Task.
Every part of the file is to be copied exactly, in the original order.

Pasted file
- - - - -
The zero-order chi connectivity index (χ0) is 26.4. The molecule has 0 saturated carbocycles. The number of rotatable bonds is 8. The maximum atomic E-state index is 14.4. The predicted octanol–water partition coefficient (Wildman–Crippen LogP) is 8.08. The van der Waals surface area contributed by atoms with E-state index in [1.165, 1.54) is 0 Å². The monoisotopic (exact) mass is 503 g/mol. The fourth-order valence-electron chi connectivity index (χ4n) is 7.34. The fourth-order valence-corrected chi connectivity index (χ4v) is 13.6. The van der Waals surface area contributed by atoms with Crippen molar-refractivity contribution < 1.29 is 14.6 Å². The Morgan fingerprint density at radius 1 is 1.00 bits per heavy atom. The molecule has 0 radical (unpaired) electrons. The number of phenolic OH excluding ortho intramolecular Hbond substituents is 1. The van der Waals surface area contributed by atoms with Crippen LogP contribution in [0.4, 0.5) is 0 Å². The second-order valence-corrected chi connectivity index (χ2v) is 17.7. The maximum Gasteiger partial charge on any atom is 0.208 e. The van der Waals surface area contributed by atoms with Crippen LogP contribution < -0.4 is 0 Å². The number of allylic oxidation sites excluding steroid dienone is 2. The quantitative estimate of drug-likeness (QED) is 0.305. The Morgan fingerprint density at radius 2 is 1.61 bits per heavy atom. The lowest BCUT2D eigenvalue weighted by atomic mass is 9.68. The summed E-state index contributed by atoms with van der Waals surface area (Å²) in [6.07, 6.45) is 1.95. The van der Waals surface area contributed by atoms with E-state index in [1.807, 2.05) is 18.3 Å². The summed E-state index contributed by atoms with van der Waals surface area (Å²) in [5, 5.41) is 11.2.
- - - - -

The zero-order chi connectivity index (χ0) is 26.4. The molecule has 0 saturated carbocycles. The number of rotatable bonds is 8. The maximum atomic E-state index is 14.4. The predicted octanol–water partition coefficient (Wildman–Crippen LogP) is 8.08. The van der Waals surface area contributed by atoms with E-state index in [1.165, 1.54) is 0 Å². The monoisotopic (exact) mass is 503 g/mol. The fourth-order valence-electron chi connectivity index (χ4n) is 7.34. The fourth-order valence-corrected chi connectivity index (χ4v) is 13.6. The van der Waals surface area contributed by atoms with Crippen molar-refractivity contribution < 1.29 is 14.6 Å². The Morgan fingerprint density at radius 1 is 1.00 bits per heavy atom. The molecule has 0 radical (unpaired) electrons. The number of phenolic OH excluding ortho intramolecular Hbond substituents is 1. The van der Waals surface area contributed by atoms with Crippen LogP contribution in [0.4, 0.5) is 0 Å². The second-order valence-corrected chi connectivity index (χ2v) is 17.7. The maximum Gasteiger partial charge on any atom is 0.208 e. The van der Waals surface area contributed by atoms with Crippen LogP contribution < -0.4 is 0 Å². The number of allylic oxidation sites excluding steroid dienone is 2. The quantitative estimate of drug-likeness (QED) is 0.305. The Morgan fingerprint density at radius 2 is 1.61 bits per heavy atom. The lowest BCUT2D eigenvalue weighted by atomic mass is 9.68. The summed E-state index contributed by atoms with van der Waals surface area (Å²) in [6.07, 6.45) is 1.95. The van der Waals surface area contributed by atoms with E-state index in [1.807, 2.05) is 18.3 Å². The summed E-state index contributed by atoms with van der Waals surface area (Å²) in [5, 5.41) is 11.2.